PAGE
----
Canine Myiasis and Its Causal Agents in Northeastern Iran
Background: Myiasis is defined as the infestation of live human and vertebrate animals with dipterous larvae for a certain period. There are reports indicating that dogs are the most common species affected by myiasis. This study was conducted to identify myiasis-causing flies in owned and stray dogs in Mashhad (Northeastern Iran).
Methods: A total of 435 owned dogs and 800 stray dogs were examined for myiasis. Myiasis cases were cured and fly larvae were identified by microscopy using the relevant standard identification keys.
Results: Ten out of 435 owned dogs (2.29 %) and 18 out of 800 stray dogs (2.25 %) had myiasis. The causative agents of myiasis in dogs based on their frequencies were as follows: Wohlfahrtia magnifica (50%), Lucilia sericata (28.57%) and Chrysomya albiceps (21.42%).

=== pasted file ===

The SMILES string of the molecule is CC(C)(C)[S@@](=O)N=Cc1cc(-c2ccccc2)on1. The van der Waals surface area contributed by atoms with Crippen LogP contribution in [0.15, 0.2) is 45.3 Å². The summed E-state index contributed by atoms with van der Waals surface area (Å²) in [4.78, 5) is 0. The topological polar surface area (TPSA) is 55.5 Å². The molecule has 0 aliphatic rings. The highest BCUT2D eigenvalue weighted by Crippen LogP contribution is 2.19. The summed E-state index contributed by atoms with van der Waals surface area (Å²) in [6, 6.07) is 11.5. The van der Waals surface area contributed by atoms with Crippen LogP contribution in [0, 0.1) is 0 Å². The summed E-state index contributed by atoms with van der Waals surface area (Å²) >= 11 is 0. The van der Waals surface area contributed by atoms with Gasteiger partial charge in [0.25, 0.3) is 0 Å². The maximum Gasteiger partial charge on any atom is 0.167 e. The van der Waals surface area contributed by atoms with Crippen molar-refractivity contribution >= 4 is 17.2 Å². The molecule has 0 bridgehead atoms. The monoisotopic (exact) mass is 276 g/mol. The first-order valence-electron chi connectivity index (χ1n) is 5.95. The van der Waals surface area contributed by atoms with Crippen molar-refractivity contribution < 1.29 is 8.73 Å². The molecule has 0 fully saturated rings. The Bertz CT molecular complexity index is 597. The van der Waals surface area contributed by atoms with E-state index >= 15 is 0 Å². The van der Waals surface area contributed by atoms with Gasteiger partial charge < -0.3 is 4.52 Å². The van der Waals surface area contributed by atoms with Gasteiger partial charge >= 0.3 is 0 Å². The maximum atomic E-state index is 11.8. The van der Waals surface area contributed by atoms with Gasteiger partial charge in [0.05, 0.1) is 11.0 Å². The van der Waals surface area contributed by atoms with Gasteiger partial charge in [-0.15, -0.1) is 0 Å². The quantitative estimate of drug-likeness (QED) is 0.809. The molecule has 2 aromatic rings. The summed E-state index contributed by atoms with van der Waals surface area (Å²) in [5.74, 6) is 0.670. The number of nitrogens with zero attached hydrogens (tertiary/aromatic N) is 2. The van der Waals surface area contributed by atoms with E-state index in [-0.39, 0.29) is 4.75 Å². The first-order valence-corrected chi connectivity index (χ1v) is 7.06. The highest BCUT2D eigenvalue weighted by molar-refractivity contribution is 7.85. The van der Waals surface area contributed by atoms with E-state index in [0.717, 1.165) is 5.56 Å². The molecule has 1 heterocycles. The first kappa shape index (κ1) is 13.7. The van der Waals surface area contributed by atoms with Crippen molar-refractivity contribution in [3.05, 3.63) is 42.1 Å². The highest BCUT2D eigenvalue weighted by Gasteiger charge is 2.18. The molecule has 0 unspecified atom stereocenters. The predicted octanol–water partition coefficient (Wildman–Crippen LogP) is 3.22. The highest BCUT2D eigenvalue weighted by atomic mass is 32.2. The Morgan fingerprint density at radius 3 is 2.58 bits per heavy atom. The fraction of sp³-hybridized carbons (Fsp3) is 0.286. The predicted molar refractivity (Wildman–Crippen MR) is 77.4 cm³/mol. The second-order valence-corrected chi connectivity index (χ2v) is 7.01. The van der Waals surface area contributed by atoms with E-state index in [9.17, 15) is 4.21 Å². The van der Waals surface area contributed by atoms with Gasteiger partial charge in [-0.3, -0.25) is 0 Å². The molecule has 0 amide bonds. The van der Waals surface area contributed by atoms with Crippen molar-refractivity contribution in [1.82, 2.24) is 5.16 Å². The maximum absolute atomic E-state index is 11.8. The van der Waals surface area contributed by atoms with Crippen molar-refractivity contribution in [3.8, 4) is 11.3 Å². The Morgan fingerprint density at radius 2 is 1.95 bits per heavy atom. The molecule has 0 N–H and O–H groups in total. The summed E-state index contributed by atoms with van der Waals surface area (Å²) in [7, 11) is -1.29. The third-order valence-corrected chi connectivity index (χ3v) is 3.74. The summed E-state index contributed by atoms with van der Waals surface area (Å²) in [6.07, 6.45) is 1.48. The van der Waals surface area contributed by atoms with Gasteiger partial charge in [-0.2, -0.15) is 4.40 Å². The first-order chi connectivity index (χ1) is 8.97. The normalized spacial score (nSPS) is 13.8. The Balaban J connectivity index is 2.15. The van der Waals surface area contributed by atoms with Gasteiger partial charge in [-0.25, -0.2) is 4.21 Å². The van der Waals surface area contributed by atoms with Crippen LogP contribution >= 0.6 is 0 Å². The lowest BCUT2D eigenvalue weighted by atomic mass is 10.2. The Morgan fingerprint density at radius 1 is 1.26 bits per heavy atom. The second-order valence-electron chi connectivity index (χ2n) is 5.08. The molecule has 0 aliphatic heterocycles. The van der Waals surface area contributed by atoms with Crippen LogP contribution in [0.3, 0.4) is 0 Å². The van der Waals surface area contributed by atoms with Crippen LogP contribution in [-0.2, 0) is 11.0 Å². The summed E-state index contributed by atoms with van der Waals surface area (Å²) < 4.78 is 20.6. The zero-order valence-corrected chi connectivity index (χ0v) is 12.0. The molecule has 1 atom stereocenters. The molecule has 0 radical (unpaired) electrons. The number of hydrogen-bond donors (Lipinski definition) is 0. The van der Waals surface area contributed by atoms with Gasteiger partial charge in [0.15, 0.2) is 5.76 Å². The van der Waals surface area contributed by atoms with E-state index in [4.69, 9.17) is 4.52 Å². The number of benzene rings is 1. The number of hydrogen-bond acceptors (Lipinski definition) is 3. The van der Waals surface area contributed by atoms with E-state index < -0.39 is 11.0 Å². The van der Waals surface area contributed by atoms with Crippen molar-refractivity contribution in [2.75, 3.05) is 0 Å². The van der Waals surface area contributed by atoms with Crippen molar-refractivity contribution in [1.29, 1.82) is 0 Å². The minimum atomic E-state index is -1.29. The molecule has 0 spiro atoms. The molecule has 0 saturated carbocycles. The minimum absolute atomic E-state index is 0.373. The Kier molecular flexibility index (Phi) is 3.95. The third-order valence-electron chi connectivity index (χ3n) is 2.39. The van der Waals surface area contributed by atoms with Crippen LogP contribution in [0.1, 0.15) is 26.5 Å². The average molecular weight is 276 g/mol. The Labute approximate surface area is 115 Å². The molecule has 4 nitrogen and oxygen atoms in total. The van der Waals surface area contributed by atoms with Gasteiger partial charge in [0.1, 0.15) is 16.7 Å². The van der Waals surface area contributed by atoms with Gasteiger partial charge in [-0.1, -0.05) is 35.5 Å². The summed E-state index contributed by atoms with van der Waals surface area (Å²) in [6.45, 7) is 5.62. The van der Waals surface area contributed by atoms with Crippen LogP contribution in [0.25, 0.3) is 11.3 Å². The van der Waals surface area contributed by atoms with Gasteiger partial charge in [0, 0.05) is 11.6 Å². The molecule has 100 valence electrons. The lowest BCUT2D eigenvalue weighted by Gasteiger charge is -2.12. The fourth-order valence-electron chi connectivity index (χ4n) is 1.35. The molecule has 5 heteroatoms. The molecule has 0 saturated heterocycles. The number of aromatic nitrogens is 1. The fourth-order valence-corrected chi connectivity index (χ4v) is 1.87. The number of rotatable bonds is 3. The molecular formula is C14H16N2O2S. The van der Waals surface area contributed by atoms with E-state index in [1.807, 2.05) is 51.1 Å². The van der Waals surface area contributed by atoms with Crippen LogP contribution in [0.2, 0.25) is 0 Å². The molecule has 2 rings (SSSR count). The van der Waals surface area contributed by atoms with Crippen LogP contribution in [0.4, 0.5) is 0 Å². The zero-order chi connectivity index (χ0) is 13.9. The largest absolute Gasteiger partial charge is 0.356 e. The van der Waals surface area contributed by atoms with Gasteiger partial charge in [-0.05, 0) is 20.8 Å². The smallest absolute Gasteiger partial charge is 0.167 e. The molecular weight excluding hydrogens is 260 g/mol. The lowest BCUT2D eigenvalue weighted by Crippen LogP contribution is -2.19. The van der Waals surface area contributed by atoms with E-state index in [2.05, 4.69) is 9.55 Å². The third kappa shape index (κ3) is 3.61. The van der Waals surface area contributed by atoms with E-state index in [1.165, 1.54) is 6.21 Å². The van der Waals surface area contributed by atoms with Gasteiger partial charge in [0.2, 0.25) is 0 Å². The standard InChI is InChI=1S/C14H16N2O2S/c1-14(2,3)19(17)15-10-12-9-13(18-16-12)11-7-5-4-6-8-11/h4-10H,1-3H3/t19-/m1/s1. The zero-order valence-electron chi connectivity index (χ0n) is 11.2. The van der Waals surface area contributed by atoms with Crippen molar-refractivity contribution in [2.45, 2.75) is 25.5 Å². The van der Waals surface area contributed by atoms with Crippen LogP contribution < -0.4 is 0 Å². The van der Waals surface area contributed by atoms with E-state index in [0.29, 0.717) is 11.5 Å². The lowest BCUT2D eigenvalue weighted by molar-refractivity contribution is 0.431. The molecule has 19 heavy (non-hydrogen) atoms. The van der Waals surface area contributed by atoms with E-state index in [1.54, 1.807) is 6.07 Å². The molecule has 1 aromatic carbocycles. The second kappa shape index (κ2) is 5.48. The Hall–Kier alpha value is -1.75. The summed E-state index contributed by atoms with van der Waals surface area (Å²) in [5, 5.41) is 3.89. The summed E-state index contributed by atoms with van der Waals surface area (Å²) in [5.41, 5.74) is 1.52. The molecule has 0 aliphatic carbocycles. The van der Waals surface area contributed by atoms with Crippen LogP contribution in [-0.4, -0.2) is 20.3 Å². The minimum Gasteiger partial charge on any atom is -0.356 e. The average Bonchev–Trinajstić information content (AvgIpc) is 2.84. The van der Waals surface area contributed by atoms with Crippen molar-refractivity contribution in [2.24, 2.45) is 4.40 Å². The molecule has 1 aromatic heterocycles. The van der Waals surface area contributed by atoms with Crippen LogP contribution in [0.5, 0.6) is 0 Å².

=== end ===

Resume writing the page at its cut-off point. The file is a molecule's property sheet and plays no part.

Conclusion: W. magniﬁca was the most important myiasis-causing ﬂy among the dogs sampled here, sometimes causing very serious damages. However, when treatment was given early enough, the larvae removed and the wound disinfected, the animals usually made a full recovery.
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